This is a time where the earth passes between the sun and the moon and the only light hitting the moon is light passing around the edges of earth.
Our atmosphere acts like a filter that dims the moon into a reddish-orange tint that can be different with each and every lunar eclipse. It’s all based on how much smoke, ash and other items are floating around in our atmosphere.
See October 8, 2014 Lunar Eclipse In 4 Easy Steps
Step 1: set your alarm for 3:20am if you want to catch the ‘totality’ or total part of the eclipse. Make that 2:10am to see the whole thing from the start. The alarm is your ‘five minute warning’ before the real action starts.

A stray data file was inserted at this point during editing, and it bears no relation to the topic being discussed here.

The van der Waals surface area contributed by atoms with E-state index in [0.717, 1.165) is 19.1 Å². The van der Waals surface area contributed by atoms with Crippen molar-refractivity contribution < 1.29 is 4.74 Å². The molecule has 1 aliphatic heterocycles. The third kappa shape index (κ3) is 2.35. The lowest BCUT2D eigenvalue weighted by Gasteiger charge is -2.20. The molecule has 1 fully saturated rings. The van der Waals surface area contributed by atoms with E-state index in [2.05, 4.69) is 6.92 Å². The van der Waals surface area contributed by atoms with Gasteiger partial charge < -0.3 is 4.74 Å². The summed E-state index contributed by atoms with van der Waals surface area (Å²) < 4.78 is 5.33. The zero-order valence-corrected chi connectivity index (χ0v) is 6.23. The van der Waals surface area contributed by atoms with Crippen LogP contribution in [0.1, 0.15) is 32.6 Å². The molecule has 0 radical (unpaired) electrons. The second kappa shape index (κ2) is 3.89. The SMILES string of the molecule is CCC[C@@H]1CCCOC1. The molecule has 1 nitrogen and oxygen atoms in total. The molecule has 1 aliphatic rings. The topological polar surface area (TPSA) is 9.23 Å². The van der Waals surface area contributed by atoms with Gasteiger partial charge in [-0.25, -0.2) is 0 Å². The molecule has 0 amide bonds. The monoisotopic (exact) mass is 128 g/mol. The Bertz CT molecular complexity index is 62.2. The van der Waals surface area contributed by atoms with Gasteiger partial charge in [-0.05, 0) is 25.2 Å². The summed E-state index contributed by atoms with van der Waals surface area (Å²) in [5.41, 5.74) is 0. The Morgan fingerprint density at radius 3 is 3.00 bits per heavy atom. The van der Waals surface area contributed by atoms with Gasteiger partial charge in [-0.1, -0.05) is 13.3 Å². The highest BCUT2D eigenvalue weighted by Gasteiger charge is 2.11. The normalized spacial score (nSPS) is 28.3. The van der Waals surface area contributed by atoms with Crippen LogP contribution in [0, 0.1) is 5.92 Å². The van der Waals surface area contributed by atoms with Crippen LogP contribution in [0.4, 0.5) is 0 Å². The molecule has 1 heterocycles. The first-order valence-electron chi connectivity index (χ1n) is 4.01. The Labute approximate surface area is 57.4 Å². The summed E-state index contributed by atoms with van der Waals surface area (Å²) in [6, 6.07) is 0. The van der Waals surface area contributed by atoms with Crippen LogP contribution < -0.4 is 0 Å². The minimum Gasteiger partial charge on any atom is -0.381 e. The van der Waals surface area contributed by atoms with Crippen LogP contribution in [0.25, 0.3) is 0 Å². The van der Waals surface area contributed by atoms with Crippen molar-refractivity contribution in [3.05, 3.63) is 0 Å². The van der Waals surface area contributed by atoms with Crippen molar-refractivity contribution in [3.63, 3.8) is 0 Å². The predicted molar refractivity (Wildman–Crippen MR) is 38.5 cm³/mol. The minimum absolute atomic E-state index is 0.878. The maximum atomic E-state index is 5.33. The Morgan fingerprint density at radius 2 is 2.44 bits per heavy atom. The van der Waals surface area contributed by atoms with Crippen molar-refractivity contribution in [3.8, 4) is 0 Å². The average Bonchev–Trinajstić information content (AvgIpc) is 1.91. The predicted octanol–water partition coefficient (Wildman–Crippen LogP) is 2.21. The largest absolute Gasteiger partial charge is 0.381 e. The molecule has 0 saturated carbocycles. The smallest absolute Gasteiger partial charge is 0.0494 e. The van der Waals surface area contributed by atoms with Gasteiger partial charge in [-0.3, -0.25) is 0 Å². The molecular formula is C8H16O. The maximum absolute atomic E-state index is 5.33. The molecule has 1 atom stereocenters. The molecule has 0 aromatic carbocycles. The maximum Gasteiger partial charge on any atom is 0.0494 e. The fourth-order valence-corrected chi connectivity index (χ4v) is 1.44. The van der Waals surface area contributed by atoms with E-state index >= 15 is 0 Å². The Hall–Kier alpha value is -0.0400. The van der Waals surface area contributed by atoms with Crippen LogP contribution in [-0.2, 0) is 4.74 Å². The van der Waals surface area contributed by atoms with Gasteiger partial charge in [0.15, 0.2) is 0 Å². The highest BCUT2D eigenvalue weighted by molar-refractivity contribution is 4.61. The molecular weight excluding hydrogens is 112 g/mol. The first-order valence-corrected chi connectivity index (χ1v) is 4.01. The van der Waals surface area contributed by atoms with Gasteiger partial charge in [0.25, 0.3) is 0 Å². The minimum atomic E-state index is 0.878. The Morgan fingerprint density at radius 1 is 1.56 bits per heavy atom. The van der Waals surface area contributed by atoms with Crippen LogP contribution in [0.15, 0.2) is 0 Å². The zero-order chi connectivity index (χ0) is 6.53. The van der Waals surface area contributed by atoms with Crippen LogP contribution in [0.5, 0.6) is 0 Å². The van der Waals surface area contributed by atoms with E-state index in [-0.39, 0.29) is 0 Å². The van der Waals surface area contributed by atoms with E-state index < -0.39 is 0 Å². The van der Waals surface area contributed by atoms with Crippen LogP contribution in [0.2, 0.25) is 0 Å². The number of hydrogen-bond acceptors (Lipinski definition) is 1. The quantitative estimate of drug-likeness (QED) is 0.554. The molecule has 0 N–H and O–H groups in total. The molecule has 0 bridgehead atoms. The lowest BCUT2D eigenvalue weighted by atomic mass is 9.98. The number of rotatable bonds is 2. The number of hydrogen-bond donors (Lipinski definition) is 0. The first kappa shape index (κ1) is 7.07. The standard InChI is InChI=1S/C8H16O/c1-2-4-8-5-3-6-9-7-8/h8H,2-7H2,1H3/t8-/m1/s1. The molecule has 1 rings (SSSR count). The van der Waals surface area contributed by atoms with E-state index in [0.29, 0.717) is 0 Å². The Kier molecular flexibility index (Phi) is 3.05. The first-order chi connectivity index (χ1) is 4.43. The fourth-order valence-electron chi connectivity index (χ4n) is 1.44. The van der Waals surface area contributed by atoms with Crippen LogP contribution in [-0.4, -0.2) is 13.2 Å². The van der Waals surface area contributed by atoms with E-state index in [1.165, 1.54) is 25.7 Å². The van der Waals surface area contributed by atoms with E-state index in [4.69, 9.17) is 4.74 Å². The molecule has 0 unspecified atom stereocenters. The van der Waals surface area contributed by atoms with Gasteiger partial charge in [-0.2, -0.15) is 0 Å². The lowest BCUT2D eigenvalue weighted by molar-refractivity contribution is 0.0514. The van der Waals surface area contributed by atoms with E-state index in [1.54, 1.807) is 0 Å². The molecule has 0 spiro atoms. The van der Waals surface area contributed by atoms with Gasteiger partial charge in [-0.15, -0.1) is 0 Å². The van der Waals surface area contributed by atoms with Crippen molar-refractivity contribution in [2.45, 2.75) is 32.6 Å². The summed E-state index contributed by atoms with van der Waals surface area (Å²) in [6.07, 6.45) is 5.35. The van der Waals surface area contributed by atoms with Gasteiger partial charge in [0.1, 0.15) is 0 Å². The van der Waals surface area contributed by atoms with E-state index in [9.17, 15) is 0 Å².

Step 2: when your alarm goes off look out the window. Is it foggy or cloudy? Go back to bed. Is it clear? Get dressed fast!
Step 3: go outside and find the moon in the sky. Enjoy as long as you want. The partial eclipse starts at 2:15am PDT, the total eclipse starts at 3:25am and ends at 4:24am and the last part of the partial eclipse ends at 5:34am PDT.
Step 4: hurry back to bed and try to squeeze in a little more sleep before work or school. Be sure to set your alarm so you are on time!
If you want to read more about this event, including students who will be photographing it from the edge of space, check out one of my favorite sites, the source of the photo in this post.